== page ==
The existence of the line would have been an important factor in the Tynemouth Water Company’s considerations, when looking for an appropriate site to dam the Font. It provided a ready-made means of transport into an otherwise inaccessible and inhospitable area, with an impressive viaduct already in place. The building of the viaduct had not been without its difficulties. With its twelve 30ft spans and a maximum height of 60ft, it was flanked by lofty embankments that had been problematic when under construction in the 1860s. In addition, it was close to the established Whitehouse Limeworks, said to have been used during the building of the viaduct, and had sidings, a nearby kiln, and a tramway linking Fontburn station to quarries further east, at Whitehouse, and later Ewesley. These quarries would provide essential building materials. These factors may well have swayed the decision to build the Fontburn Dam and Waterworks. Thus a site and its new name were chosen.

The search for a reliable water supply was a feature of nineteenth century living. Towns were becoming unhealthy places, poisoning themselves with their own human and industrial waste. This waste turned rivers into open sewers, massively impacting on public health. As populations exploded in the industrialised areas, such as Tyneside, so the epidemics of killer diseases such as typhoid and cholera became commonplace. Seeping cesspits fouled water supplies, and no-one was immune – not even the Royal Family, when Prince Albert succumbed, probably to typhoid, in 1861. Life expectancy, if a child survived infancy, fell as low as twenty six years in some city areas.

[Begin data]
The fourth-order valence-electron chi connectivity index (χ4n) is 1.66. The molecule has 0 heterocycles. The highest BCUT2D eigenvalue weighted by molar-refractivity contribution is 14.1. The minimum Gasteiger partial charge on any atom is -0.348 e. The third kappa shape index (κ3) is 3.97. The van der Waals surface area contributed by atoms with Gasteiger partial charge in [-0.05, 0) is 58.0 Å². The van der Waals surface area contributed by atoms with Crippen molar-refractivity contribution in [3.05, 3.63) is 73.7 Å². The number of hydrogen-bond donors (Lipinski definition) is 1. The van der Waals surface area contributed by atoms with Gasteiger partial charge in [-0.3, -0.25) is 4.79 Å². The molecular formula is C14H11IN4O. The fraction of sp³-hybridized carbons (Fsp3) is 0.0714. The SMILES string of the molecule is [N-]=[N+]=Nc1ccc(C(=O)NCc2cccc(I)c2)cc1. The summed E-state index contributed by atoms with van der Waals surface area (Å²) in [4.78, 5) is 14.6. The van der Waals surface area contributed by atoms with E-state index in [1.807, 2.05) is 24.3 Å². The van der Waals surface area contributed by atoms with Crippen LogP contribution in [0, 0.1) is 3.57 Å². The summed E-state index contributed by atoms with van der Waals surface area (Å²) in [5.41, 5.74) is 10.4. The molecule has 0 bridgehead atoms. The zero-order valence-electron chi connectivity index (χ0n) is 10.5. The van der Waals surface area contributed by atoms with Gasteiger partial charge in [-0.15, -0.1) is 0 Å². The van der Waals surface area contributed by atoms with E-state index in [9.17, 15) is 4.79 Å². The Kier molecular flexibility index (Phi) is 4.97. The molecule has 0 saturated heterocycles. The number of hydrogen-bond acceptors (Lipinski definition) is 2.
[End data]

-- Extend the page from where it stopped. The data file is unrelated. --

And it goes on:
Massive investment in public health was needed, but was slow in coming in a Victorian society that lacked the political structure to carry this out. Following the ‘Great Reform Acts’ that widened the vote, so began programmes of social improvement. Local Government Boards responsible for the health of an area led the way. These eventually became local government bodies with wide-ranging powers. To replace groundwater supplies, surface reservoirs had to be built. All over the country plans became reality, of drawing water from lakes and of damming valleys to construct reservoirs that would supply clean water to a growing population. This went hand in hand with improved sewerage systems, as understanding grew of the causes of diseases such as typhoid and cholera. The turn of a tap revolutionised domestic life, as did the advent of the water closet. The demand for water rocketed.